Scientists have been studying the perfectly preserved remains of an Ice Age puppy and they were able to determine what it ate for its last meal which was quite surprising. Based on the analysis of its stomach, the 14,000-year-old puppy feasted on a woolly rhino before it died.
The remains of the canine – possibly a wolf – were discovered by Russian researchers at a site in Tumat, Siberia, back in 2011. (Pictures can be seen here.) It was so well preserved that the fur was still on its body as well as the remnants of its last meal in the stomach. At first, the scientists thought that the yellow furry tissue that was found in its stomach belonged to a cave lion but after further analysis, it was revealed that it came from a woolly rhino.
Love Dalen, who is a professor of evolutionary genetics at the Centre for Palaeogenetics, a joint venture between Stockholm University and the Swedish Museum of Natural History, explained this further to CNN, “When they got the DNA back, it didn't look like a cave lion,” adding, “We have a reference database and mitochondrial DNA from all mammals, so we checked the sequence data against that and the results that came back -- it was an almost perfect match for woolly rhinoceros.”
The experts radiocarbon dated the stomach tissue belonging to the woolly rhino and confirmed that it was from approximately 14,400 years ago. “This puppy, we know already, has been dated to roughly 14,000 years ago. We also know that the woolly rhinoceros goes extinct 14,000 years ago. So, potentially, this puppy has eaten one of the last remaining woolly rhinos,” Dalen stated.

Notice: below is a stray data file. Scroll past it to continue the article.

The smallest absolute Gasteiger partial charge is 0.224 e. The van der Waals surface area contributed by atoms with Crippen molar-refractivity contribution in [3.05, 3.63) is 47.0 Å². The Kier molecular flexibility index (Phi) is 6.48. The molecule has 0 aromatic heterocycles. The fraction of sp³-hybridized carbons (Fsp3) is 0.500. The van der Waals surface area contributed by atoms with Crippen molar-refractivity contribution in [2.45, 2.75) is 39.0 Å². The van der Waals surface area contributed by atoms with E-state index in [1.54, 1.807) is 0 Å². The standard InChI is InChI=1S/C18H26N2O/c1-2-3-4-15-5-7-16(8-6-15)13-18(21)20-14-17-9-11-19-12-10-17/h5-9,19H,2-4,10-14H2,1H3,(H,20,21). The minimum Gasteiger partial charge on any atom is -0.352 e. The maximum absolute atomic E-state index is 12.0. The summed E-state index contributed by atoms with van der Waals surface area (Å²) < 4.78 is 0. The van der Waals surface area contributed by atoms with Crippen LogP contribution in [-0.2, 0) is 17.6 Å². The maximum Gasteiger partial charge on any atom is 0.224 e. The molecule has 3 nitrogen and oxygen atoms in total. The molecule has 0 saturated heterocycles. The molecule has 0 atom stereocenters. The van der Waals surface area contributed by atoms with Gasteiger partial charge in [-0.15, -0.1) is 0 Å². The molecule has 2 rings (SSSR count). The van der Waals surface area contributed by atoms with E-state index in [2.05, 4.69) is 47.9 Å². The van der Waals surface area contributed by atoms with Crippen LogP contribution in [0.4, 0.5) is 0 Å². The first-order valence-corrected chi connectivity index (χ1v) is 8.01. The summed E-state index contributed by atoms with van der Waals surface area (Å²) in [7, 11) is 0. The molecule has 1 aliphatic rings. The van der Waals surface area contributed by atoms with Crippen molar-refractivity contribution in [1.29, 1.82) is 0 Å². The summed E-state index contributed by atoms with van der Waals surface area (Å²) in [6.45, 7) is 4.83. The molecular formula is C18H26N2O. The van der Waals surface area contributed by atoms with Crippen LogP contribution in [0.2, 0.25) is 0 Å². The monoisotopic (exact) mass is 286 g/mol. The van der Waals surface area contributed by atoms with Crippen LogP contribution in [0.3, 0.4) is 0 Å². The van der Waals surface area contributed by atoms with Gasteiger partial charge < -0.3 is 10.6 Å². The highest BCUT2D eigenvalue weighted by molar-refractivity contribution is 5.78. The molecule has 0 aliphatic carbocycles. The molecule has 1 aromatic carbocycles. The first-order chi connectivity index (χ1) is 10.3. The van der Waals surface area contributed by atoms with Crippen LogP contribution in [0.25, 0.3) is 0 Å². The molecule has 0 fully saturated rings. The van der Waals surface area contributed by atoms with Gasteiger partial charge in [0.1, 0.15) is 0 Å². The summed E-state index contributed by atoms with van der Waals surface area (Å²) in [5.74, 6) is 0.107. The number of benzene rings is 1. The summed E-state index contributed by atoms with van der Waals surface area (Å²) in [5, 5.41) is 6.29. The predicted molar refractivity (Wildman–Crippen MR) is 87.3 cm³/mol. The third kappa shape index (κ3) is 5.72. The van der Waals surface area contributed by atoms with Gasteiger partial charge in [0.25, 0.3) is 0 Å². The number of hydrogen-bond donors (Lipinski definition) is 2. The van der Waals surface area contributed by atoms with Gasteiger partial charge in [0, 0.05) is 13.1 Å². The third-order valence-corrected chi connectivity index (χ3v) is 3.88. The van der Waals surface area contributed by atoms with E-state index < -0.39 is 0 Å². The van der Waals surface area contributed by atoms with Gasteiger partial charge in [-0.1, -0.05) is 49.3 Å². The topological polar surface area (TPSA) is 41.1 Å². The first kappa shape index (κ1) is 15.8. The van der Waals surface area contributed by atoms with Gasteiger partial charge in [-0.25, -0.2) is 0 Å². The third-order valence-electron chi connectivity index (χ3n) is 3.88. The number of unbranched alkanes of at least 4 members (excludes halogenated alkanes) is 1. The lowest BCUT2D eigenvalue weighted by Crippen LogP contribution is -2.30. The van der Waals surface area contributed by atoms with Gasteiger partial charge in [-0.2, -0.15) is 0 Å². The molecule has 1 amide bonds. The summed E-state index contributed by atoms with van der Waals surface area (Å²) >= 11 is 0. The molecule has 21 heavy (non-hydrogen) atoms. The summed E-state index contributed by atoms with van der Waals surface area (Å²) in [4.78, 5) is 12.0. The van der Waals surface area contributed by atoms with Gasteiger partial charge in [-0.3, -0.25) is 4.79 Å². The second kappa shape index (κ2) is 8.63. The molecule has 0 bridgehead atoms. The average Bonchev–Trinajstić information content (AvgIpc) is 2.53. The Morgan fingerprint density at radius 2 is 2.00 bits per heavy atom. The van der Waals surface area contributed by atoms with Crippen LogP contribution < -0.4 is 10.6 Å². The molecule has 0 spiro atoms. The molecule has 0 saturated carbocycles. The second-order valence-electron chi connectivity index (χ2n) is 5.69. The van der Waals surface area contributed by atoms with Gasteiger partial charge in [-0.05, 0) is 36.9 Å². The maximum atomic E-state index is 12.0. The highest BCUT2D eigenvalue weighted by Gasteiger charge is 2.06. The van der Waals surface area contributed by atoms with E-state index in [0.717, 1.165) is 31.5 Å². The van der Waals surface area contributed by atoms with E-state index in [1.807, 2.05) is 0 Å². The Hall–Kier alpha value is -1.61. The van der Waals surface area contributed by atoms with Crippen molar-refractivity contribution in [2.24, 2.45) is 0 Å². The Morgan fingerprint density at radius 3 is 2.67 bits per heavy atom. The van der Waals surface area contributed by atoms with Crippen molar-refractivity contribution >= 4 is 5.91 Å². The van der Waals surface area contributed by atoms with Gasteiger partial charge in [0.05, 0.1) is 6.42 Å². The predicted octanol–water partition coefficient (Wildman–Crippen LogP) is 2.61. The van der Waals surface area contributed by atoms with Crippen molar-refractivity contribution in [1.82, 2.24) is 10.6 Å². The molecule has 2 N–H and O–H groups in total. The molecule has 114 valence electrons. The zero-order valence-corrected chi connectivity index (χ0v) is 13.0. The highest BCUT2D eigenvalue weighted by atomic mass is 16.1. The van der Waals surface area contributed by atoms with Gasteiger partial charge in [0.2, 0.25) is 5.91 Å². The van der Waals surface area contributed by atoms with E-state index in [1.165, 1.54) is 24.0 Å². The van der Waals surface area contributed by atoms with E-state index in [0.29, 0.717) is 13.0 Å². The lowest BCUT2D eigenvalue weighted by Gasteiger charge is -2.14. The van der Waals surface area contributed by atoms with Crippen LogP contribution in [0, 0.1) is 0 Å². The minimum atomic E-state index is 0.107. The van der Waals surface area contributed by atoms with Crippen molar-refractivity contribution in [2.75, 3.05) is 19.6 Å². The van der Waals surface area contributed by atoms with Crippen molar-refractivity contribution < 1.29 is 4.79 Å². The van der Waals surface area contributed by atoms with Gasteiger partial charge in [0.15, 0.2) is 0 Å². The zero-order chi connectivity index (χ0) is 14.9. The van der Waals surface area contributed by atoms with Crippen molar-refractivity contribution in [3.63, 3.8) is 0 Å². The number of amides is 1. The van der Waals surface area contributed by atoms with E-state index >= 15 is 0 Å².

So how did a puppy manage to eat the woolly rhino which was around the same size as today’s white rhinoceros (they can grow up to 13 feet in length and weigh as much as 4 tons)? Another curious fact was that based on the remnants in its stomach, it died not long after it ate. Dalen may have an explanation for these two questions. “We don't know if it was a wolf, but if it was a wolf cub, maybe it came across a baby rhino that was dead, or the (adult) wolf ate the baby rhino,” he suggested, adding, “Maybe as they were eating it, the mother rhino had her revenge.”
Woolly rhinos have been making headlines lately as a few days ago I wrote an article about how climate change caused the extinction of the animal and not because of over-hunting by humans (the article can be read here).